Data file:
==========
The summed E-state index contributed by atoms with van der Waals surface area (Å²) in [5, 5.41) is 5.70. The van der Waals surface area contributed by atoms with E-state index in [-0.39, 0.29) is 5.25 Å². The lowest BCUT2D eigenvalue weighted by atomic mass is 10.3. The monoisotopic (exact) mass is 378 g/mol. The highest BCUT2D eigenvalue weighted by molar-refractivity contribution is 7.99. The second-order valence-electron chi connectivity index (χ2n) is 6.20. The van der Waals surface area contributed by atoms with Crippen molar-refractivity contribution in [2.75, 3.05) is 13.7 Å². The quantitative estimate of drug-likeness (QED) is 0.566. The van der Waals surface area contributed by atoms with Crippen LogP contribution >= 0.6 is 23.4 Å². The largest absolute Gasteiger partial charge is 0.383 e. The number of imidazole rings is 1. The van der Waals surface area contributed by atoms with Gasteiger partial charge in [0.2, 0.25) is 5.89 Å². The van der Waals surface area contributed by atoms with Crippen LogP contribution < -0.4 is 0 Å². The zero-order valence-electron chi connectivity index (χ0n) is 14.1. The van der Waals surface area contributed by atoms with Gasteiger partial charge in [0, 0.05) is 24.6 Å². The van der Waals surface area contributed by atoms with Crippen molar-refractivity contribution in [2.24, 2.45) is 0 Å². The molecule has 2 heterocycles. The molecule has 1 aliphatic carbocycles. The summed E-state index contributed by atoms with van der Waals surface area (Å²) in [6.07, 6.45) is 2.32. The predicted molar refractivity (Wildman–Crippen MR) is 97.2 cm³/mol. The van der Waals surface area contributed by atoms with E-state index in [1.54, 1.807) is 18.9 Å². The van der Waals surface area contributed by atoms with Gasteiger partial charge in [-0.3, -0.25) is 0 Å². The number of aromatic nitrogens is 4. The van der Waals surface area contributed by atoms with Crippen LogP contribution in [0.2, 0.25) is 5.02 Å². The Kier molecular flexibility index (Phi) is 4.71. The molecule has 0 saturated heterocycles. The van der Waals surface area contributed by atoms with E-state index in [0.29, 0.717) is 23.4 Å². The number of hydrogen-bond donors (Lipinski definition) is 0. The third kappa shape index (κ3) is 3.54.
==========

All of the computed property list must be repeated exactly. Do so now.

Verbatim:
The summed E-state index contributed by atoms with van der Waals surface area (Å²) in [5, 5.41) is 5.70. The van der Waals surface area contributed by atoms with E-state index in [-0.39, 0.29) is 5.25 Å². The lowest BCUT2D eigenvalue weighted by atomic mass is 10.3. The monoisotopic (exact) mass is 378 g/mol. The highest BCUT2D eigenvalue weighted by molar-refractivity contribution is 7.99. The second-order valence-electron chi connectivity index (χ2n) is 6.20. The van der Waals surface area contributed by atoms with Crippen molar-refractivity contribution in [2.75, 3.05) is 13.7 Å². The quantitative estimate of drug-likeness (QED) is 0.566. The van der Waals surface area contributed by atoms with Crippen LogP contribution >= 0.6 is 23.4 Å². The largest absolute Gasteiger partial charge is 0.383 e. The number of imidazole rings is 1. The van der Waals surface area contributed by atoms with Gasteiger partial charge in [0.2, 0.25) is 5.89 Å². The van der Waals surface area contributed by atoms with Crippen LogP contribution < -0.4 is 0 Å². The zero-order valence-electron chi connectivity index (χ0n) is 14.1. The van der Waals surface area contributed by atoms with Gasteiger partial charge in [0, 0.05) is 24.6 Å². The van der Waals surface area contributed by atoms with Crippen molar-refractivity contribution in [2.24, 2.45) is 0 Å². The molecule has 2 heterocycles. The molecule has 1 aliphatic carbocycles. The summed E-state index contributed by atoms with van der Waals surface area (Å²) in [6.07, 6.45) is 2.32. The predicted molar refractivity (Wildman–Crippen MR) is 97.2 cm³/mol. The van der Waals surface area contributed by atoms with E-state index in [1.54, 1.807) is 18.9 Å². The van der Waals surface area contributed by atoms with Gasteiger partial charge in [-0.3, -0.25) is 0 Å². The number of aromatic nitrogens is 4. The van der Waals surface area contributed by atoms with Crippen LogP contribution in [0.2, 0.25) is 5.02 Å². The Kier molecular flexibility index (Phi) is 4.71. The molecule has 0 saturated heterocycles. The van der Waals surface area contributed by atoms with E-state index in [0.29, 0.717) is 23.4 Å². The number of hydrogen-bond donors (Lipinski definition) is 0. The third kappa shape index (κ3) is 3.54.